Durian: The King of Fruits
In the past month or so you may have walked pass some durians or at least been caught off guard by its strong smell. Though available all year round, the durian season starts around April as it tastes best before the rains come, or at least that’s what folk wisdom says.
Durians are not unique to Thailand and can be found in many Southeast Asian countries such as Malaysia, Indonesia and Singapore. For the un-accustomed, you may think that a fruit would be eaten much the same way everywhere, but did you know that culturally that is not so? Each country has developed its own culture for eating durians.
Before we go into details, lets recap what exactly are these durians. Durian is a tropical fruit that has an outer shell covered in spikes. Its flesh is yellow and custard-like with a distinctive odor. The smell has often times been likened to that of a rotten egg mixed with moldy cheese. It smells of sulfur and the odor is so strong that it is banned from hotels, airlines, MRT and BTS systems.
But the smell of durian also evokes emotions. For durian lovers, its smell would bring up memories of its wonderfully creamy and delicious taste. For non-lovers though, the smell is unbearable and unrelenting. My husband abhors the smell and will not eat it. I, on the other hand, treat it as a delicacy and a special treat. Thoughts of having durian spark joy in me, much like candy would for a child.
Durian is undoubtedly a unique fruit and has been appropriately named the “King of Fruits”. If you haven’t tried it before, you should try it at least once in your life. The first human to have eaten it clearly discovered gold.
How do you eat durian? Well, I grew up eating them with a fork, knife and spoon. It has a texture which somewhat resembles a runny cheese like Mont D’Or or that of a creamy custard. To prevent my hands from getting dirty, my parents had us use cutlery. When you’re a child, you grow up thinking that’s the way everyone eats it. Little did you know that you were the odd one out.
I learnt that fact one afternoon in an apartment with my university friends in Philadelphia. A group of Indonesians, Malaysians and Thais had gathered together for a durian party. We had bought a frozen durian and together we cut it open. My friends dug in and began eating it with their hands. That’s when I learned that durian is most typically eaten with hands across Southeast Asia.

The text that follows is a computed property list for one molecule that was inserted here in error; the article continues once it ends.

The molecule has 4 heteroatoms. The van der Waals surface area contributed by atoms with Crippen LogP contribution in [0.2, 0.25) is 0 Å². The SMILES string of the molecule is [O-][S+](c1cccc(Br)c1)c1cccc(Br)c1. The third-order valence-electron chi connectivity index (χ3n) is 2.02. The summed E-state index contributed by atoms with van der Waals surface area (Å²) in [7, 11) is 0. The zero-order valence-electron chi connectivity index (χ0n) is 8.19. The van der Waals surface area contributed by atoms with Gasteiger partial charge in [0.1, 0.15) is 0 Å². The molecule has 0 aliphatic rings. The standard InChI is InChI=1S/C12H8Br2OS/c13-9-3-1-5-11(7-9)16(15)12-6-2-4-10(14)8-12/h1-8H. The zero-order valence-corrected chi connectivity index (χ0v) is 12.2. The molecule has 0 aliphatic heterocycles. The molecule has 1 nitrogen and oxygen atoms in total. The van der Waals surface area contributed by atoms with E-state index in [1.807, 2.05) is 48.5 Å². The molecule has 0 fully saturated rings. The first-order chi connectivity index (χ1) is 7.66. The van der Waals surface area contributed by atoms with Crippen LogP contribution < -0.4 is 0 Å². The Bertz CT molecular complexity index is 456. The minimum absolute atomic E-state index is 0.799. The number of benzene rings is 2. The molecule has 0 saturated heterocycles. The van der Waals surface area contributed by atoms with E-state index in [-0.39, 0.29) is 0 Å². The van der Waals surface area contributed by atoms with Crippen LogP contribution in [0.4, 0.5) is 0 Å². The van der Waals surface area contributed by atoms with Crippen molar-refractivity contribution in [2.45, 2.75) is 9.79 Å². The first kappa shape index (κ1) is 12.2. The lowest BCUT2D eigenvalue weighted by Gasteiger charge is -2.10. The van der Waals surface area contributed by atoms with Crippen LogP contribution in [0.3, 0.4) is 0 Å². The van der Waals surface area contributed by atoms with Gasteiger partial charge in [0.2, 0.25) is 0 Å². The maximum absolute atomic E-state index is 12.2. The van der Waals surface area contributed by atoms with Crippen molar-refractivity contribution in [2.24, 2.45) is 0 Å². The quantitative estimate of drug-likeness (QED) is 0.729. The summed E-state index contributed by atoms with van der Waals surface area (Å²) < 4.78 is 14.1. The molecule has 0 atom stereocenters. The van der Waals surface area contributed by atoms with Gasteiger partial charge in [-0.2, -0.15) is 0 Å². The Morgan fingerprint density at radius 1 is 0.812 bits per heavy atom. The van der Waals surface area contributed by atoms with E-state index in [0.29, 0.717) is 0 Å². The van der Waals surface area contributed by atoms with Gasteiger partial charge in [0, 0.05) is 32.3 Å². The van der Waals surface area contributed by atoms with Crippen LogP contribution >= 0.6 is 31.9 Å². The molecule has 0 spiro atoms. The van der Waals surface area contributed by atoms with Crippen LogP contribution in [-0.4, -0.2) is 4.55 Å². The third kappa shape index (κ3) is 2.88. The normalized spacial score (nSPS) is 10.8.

How we treat the outer shell also differs. In Thailand, once you cut open the durian, the outer shell is typically thrown away and discarded. However, I learnt that in Indonesia, the outer shell and husk has its uses. If you put water in the husk and use it to wash your hands, the smell of durian dissipates.
My Indonesian friend also told me that they drink water from the husk to “cool” down. Much like yin and yang, we believe durian to be a “hot” fruit, which necessitates having something “cool” to counter it. In Thailand, this is achieved by eating the “Queen of Fruits” or mangosteens, a purple colored fruit with white fleshy pulp inside. Usually out during the same time as durians, you will often see them placed side by side in Thai supermarkets.
How we like the flesh also differs. Singaporeans and Malaysians prefer eating durian when it is very ripe and creamy. In Thailand, durian is mostly eaten when it is just beginning to ripen, but still has a soft and bouncy texture. The outer layer must have a bite to it while the inside is soft and creamy.
With social media, the craze for durians has taken off in recent years. You can now order directly from a farm via Instagram and have it delivered to your door. In Thailand, it is also typically eaten with sticky rice and coconut cream, or made into durian ice cream. The choices are endless. More recently, durian seems to have a found a new place as an appetizer: durian soup.
I wonder where human creativity will take us, but for now, I prefer durians just the way they are.